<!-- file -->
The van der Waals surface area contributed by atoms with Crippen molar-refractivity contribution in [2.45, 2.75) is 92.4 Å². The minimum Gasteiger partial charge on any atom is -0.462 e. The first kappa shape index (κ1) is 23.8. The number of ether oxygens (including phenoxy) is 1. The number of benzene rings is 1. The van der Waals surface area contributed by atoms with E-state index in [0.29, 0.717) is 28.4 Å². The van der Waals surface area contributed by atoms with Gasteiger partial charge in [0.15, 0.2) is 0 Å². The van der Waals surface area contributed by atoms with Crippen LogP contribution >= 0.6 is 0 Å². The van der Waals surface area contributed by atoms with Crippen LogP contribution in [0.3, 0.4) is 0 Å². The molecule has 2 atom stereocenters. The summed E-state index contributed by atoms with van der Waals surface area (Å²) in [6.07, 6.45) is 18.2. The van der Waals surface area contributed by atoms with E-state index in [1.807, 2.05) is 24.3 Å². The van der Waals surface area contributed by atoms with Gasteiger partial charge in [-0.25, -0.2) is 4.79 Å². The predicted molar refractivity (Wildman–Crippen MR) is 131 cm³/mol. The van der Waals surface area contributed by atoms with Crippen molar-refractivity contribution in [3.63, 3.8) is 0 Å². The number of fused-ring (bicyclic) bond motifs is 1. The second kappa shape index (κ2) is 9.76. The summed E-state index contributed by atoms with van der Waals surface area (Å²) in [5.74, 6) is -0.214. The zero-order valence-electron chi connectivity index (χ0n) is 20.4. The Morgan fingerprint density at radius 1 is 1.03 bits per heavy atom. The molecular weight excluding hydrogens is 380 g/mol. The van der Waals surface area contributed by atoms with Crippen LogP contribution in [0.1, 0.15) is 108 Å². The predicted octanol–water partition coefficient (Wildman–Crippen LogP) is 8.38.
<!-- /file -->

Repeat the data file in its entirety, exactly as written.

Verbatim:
The van der Waals surface area contributed by atoms with Crippen molar-refractivity contribution in [2.45, 2.75) is 92.4 Å². The minimum Gasteiger partial charge on any atom is -0.462 e. The first kappa shape index (κ1) is 23.8. The number of ether oxygens (including phenoxy) is 1. The number of benzene rings is 1. The van der Waals surface area contributed by atoms with E-state index in [0.29, 0.717) is 28.4 Å². The van der Waals surface area contributed by atoms with Gasteiger partial charge in [0.15, 0.2) is 0 Å². The van der Waals surface area contributed by atoms with Crippen LogP contribution >= 0.6 is 0 Å². The van der Waals surface area contributed by atoms with Crippen LogP contribution in [0.3, 0.4) is 0 Å². The molecule has 2 atom stereocenters. The summed E-state index contributed by atoms with van der Waals surface area (Å²) in [6.07, 6.45) is 18.2. The van der Waals surface area contributed by atoms with E-state index in [1.807, 2.05) is 24.3 Å². The van der Waals surface area contributed by atoms with Gasteiger partial charge in [-0.25, -0.2) is 4.79 Å². The predicted molar refractivity (Wildman–Crippen MR) is 131 cm³/mol. The van der Waals surface area contributed by atoms with Crippen molar-refractivity contribution in [3.63, 3.8) is 0 Å². The number of fused-ring (bicyclic) bond motifs is 1. The second kappa shape index (κ2) is 9.76. The summed E-state index contributed by atoms with van der Waals surface area (Å²) in [5.74, 6) is -0.214. The zero-order valence-electron chi connectivity index (χ0n) is 20.4. The Morgan fingerprint density at radius 1 is 1.03 bits per heavy atom. The molecular weight excluding hydrogens is 380 g/mol. The van der Waals surface area contributed by atoms with Crippen LogP contribution in [0.1, 0.15) is 108 Å². The predicted octanol–water partition coefficient (Wildman–Crippen LogP) is 8.38.